Precursor and fragment ions¶
The precuror ion (a.k.a. "parent ion") is the ion that dissociates to a smaller fragment ions in MS/MS experiment.
A fragment ion (a.k.a. "daughter ion" or "product ion") is the charged product of an ion dissociation. A fragment ion may be stable or may dissociate further to form other charged fragment ions and neutral species of successively lower mass.
Accurate mass, exact mass and mass accuracy¶
The accurate mass is the experimentally-determined mass of an ion measured with a high-resolution mass spectrometer.
The exact mass is the calculated mass of an ion based on its elemental formula, isotopic composition and charge state. While the accurate mass is an experimentally-measured quantity, the exact mass is a theoretically-calculated quantity.
The mass accuracy is defined as the difference between the measured value (accurate mass) and the true value (exact mass). It can be expressed either in absolute (mDa) or relative (ppm) units.
Exact mass of an ion calculated using the mass of the lightest isotope of each element.
Isotopic (or isotope) pattern describes a set of peaks related to the ions with the same chemical formula but containing different isotopes; e.g. the 16 and 17 mass/charge peaks in a CH4 sample arising from 12CH4+ and 13CH4+ ions.
Resolution describes an ability of MS method to distinguish two peaks of different mass-to-charge ratios. Can be interchangeably used with mass resolving power
Mass resolving power¶
In a mass spectrum, the observed mass divided by the difference between two masses that can be separated, m/Δm.
Data acquisition mode¶
Process of sampling to capture the signals. Different modes have been introduced to better capture signals after LC separation, especially in metabolomics. In MS data can be acquired using three main modes:
Full scan acquisition mode¶
In full-scan mode, the mass spectrometer runs on MS1-only mode, and measures m/z values and abundances of all the metabolic features.
Widely used as it allows to capture most of the relevant ions.
Further confirmation of statistically significant features is typically carried out by a separate LC-MS/MS run in a targeted manner.
Data-dependent acqusition mode (DDA)¶
Mode of the data collection in tandem mass spectrometry. In data-dependent acquisition (DDA) schemes, the mass spectrometer detects 'suitable' precursor ions in each MS scan and selects them for fragmentation in consecutive MS2 scans.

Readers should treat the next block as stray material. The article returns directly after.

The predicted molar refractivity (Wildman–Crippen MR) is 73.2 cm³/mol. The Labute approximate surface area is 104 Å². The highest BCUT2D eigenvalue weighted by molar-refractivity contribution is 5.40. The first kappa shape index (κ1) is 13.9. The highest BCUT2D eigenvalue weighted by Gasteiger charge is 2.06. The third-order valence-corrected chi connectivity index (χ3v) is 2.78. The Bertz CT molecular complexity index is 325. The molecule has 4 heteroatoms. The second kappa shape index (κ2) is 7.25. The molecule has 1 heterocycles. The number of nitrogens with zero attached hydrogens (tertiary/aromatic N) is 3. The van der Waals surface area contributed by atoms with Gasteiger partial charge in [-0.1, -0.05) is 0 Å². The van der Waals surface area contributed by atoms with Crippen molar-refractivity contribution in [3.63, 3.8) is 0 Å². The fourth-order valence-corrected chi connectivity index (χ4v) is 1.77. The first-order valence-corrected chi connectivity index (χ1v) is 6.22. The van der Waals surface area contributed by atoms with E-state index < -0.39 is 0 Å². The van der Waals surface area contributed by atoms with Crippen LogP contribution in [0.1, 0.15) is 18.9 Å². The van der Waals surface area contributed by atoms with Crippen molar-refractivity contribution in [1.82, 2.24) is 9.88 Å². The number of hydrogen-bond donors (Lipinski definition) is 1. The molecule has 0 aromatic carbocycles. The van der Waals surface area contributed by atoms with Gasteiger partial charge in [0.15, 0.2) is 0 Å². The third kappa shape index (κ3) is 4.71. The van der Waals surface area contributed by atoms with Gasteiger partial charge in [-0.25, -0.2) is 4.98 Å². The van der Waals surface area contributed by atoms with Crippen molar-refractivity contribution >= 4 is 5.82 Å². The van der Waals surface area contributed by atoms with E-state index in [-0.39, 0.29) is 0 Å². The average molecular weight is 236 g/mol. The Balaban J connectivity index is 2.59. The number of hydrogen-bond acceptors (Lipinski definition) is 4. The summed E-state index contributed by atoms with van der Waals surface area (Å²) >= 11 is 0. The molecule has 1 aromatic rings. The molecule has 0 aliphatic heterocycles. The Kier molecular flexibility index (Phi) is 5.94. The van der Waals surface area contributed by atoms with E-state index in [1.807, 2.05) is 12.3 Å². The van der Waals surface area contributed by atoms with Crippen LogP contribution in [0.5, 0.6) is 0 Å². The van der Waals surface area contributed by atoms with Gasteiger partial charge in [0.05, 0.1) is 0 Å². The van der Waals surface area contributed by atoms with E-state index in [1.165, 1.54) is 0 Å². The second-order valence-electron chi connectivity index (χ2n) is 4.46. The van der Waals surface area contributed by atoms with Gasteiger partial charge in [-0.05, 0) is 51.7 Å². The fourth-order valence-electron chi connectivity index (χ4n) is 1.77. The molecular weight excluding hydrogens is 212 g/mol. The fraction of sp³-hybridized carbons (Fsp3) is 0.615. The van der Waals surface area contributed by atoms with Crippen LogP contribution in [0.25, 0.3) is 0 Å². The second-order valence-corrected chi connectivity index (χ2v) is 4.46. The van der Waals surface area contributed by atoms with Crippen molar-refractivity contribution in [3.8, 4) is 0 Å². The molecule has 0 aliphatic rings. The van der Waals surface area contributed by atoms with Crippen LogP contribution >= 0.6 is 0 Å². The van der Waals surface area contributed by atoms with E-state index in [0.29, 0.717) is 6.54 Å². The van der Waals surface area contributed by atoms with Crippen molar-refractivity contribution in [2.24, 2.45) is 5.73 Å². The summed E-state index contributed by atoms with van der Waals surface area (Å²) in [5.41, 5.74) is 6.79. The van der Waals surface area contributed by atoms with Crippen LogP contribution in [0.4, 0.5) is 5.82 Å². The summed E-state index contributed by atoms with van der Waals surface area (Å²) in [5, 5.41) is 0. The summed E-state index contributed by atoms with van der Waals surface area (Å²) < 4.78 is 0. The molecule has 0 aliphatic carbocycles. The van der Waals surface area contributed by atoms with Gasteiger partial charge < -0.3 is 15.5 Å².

DDA can redundantly identify high-abundance features, while neglecting low-abundance ones.
TopN acquisition scheme
In TopN scheme, the set of N ions is selected for fragmentation by their intensity in the latest MS1 survey scan.
Data-independent acqusition mode (DIA)¶
DIA can be conducted either by fragmenting all ions that enter the instrument at a given time (called broadband DIA) or by sequentially focusing on a m/z window of precursors and fragmenting all precursors detected within that window.
Cycle time acquisition scheme
In cycle time acquistion, a set of precursor ions is selected using m/z values (usually 1.0 to 2.0 m/z range). A full MS/MS fragment ion spectrum is collected for each ion. Cycle time is determined by scan times of all scans in the set.
Total ion current chromatogram¶
The total ion current (TIC) chromatogram displays the summed signal intensity (y-axis) over the entire m/z range at any one retention time point (x-axis) in the LC-MS run. The following figure shows a TIC chromatogram of a 9-compounds mixture analysed on LC-MS system.
In complex samples, the TIC chromatogram often provides limited information as multiple analytes elute simultaneously, obscuring individual species.
Base peak chromatogram¶
The base peak chromatogram (BPC) displays the signal intensity of the most intense maass peak in the MS spectra at any one retention time point (x-axis) in the LC-MS run. The following figure shows the same data as above, visualized in BPI mode.
Extracted ion chromatogram¶
The extracted ion chromatogram (EIC) displays the signal intensity of a specific m/z value, within a defined tolerance (e.g. ± 5 ppm), at any one retention time point in the LC-MS run. The following figure shows the EIC of m/z 455.2945 ± 5 ppm (same sample as above).